Recently I was approached by Blogher to write a piece on leftovers for their Leftover Makeovers series. It’s been a while since I’ve done a writing assignment so I gladly accepted the opportunity. Here’s my feature on ideas for working with leftover fruit. It took me quite a while to compile these ideas, so I hope you find them helpful!
When I was little, a harvest of fruit from my mom’s garden, a return from picking at the orchards, or a great discount during the last minutes of the farmers market meant only one thing: a race to consume as much fruit as possible before it spoiled and the fruit flies took over.
My family ate fruit for breakfast, lunch, snacks, and dinner. We consumed apricots, peaches, and plums in the double digits, daily. At first it was enjoyable, even exhilarating. But after a few days, it would get tiring and repetitive, and keeping up consumption with supply always seemed to be a losing war.
When I moved out on my own, gifts of boxes of fruit gave me a headache. Without my siblings, I couldn’t possibly consume all of it. Then I started my food blog, and found all sorts of recipes and ideas for using leftover fruit. So now when I get presented with boxes of fresh fruit, I say “Bring it on. I’m ready for the challenge.”
Summer is a bountiful season for so many of my favorite fruits. I love them all — peaches, cherries, strawberries, apricots, mangoes, and lychee. I still always end up with more fruit that I can eat, though, so I find other uses. I bake, I freeze, I puree. Here are some of my favorite ways to use up too much fruit.
1. Baked goods
The possibilities are endless: fruit crumble, fruit pies, fruit loaf cakes, tea cakes. You can add fruit to almost any baked good to use up leftovers. Some of my favorite recipes include:
Making smoothies, fresh juice, or fruit milk is a great way to fulfill your daily fruit requirements and use up a lot of fruit.
There are many smoothie recipes out there, or you can invent your own. I like to blend all of my favorite berries into one and add some ice and yogurt for a nice mixed berry smoothie.
During the summer, my mom makes refreshing and thirst-quenching watermelon juice to eat with our meals. You can use the watermelon parts closest to the rind that usually get thrown away, cut them into small cubes, and blend until smooth with a little bit of sweetener, like sugar or agave nectar.
Fruit milk is something you’ll often see at bubble tea shops. One of my favorites is papaya milk. Other versions I’ve seen include strawberry, blueberry, and honeydew.
3. Fruit Roll-Ups. I haven’t tried this yet, but I love the idea of making your own fruit leather. Here’s a recipe I’ve bookmarked to try from Roost.
4. Fruit Jams. I don’t have much patience for sitting over a stove, so I haven’t made it myself, but I do enjoy the taste of homemade jam. Friends have gifted me with some delicious ones using the fruits from their gardens. Here’s a recipe for 30 minute homemade jams from Simple Bites that I’m itching to try.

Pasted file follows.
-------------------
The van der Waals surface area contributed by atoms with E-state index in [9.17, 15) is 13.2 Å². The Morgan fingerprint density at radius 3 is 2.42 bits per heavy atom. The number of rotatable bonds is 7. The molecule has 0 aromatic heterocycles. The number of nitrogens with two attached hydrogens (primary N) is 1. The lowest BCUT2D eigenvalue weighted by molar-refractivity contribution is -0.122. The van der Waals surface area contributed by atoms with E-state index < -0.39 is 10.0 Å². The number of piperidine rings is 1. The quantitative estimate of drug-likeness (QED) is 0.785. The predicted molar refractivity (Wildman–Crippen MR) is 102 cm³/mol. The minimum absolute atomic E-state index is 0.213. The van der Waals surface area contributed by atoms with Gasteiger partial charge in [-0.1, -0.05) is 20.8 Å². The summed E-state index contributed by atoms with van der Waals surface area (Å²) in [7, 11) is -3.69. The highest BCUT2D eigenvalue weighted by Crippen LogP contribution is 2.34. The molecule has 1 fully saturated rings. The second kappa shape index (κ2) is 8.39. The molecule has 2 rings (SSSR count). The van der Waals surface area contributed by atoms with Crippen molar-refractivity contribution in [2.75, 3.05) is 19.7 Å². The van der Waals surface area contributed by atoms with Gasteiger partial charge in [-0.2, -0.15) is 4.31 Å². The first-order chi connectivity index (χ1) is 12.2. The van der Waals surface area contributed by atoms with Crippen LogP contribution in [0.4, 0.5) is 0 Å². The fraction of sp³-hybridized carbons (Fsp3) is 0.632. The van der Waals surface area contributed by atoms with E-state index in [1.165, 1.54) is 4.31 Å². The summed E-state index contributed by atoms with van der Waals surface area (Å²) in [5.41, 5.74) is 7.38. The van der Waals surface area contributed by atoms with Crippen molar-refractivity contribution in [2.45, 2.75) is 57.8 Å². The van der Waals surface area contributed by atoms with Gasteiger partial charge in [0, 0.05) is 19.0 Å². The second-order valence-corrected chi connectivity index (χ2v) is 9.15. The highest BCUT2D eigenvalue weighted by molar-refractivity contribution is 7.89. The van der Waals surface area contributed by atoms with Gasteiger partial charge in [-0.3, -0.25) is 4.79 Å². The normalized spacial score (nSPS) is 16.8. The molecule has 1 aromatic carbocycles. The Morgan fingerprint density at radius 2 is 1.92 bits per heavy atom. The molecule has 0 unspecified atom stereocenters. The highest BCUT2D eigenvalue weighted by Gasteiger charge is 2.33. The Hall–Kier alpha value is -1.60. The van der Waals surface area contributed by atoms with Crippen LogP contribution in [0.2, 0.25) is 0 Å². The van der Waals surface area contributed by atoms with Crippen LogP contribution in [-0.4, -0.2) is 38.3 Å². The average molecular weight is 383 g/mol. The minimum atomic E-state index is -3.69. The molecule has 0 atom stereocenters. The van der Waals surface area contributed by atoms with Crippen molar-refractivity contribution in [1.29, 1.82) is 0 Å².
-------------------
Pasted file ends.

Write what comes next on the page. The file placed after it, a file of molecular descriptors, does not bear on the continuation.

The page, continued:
5. Ice Pops.
Homemade ice pops are so easy to make, and perfect for summer. I no longer buy them, and just make my own, which I like because I can create flavors I can’t find in the grocery store. Some ideas for fruit-themed ones are juice pops with fruit pieces inside, yogurt fruit pops, or fruit puree pops. For something a little more grown-up, you can even make sangria ice pops.
Juice Pops- Pour your favorite juice into the ice molds. Add pieces of fruit. Place in freezer until set.
Yogurt Pops- Mix your favorite yogurt with pieces of fresh fruit. Pour into ice molds and freeze until set.
Sangria Pops- Make your favorite sangria cocktail. Pour into molds and freeze until set.
Fruit Puree Pops- Puree your favorite fruits and pour into molds. For a more visually appealing effect, select different color fruits, puree them separately, then pour each individually into molds partway in order to stack the different colors. Two or three different fruits work best.
6. Ice Cream.
7. Party Appetizers.
8. Dried fruit.
Last but not least, you can dry fruit. It is my go-to method when I have pounds of fruit about to spoil. It’s amazing how fruit shrinks once it is dried. Ten pounds of apricot can fit into a single plastic bag once it’s dried. And because the water has been eliminated, you are able to consume much more dried fruit than fresh fruit. I use a fruit dehydrator because you can let it sit and dry all day, but you can also use an oven.
So there you have them — thirty recipes for using up leftover fruit. No more throwing away rotten fruit or batting away fruit flies. As the fruit trees continue to blossom, you can embrace summer’s sweet offerings and enjoy fruit in many different ways.
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